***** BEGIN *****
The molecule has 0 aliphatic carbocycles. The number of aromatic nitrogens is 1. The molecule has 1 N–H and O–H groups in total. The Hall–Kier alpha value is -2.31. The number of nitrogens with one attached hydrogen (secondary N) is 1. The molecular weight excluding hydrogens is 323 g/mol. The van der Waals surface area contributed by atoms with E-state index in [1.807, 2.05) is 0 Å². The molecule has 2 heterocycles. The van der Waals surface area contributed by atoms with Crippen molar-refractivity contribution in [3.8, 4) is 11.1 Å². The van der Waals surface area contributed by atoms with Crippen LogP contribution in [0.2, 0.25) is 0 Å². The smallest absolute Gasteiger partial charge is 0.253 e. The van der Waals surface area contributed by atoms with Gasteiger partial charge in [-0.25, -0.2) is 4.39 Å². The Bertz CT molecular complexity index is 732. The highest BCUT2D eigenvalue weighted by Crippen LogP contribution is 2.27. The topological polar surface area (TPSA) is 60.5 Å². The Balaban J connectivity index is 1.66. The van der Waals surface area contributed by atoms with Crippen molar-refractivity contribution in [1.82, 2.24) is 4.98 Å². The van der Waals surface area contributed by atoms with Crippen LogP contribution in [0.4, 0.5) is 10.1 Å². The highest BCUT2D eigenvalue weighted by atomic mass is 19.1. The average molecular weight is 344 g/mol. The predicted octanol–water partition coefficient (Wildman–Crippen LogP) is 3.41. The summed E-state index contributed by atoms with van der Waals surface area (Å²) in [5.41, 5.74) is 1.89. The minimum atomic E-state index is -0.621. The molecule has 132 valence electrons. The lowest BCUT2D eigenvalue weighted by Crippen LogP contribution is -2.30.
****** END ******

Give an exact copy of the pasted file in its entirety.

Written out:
The molecule has 0 aliphatic carbocycles. The number of aromatic nitrogens is 1. The molecule has 1 N–H and O–H groups in total. The Hall–Kier alpha value is -2.31. The number of nitrogens with one attached hydrogen (secondary N) is 1. The molecular weight excluding hydrogens is 323 g/mol. The van der Waals surface area contributed by atoms with E-state index in [1.807, 2.05) is 0 Å². The molecule has 2 heterocycles. The van der Waals surface area contributed by atoms with Crippen molar-refractivity contribution in [3.8, 4) is 11.1 Å². The van der Waals surface area contributed by atoms with Crippen LogP contribution in [0.2, 0.25) is 0 Å². The smallest absolute Gasteiger partial charge is 0.253 e. The van der Waals surface area contributed by atoms with Gasteiger partial charge in [-0.25, -0.2) is 4.39 Å². The Bertz CT molecular complexity index is 732. The highest BCUT2D eigenvalue weighted by Crippen LogP contribution is 2.27. The topological polar surface area (TPSA) is 60.5 Å². The Balaban J connectivity index is 1.66. The van der Waals surface area contributed by atoms with Crippen molar-refractivity contribution in [1.82, 2.24) is 4.98 Å². The van der Waals surface area contributed by atoms with Crippen LogP contribution in [0.4, 0.5) is 10.1 Å². The highest BCUT2D eigenvalue weighted by atomic mass is 19.1. The average molecular weight is 344 g/mol. The predicted octanol–water partition coefficient (Wildman–Crippen LogP) is 3.41. The summed E-state index contributed by atoms with van der Waals surface area (Å²) in [5.41, 5.74) is 1.89. The minimum atomic E-state index is -0.621. The molecule has 132 valence electrons. The lowest BCUT2D eigenvalue weighted by Crippen LogP contribution is -2.30.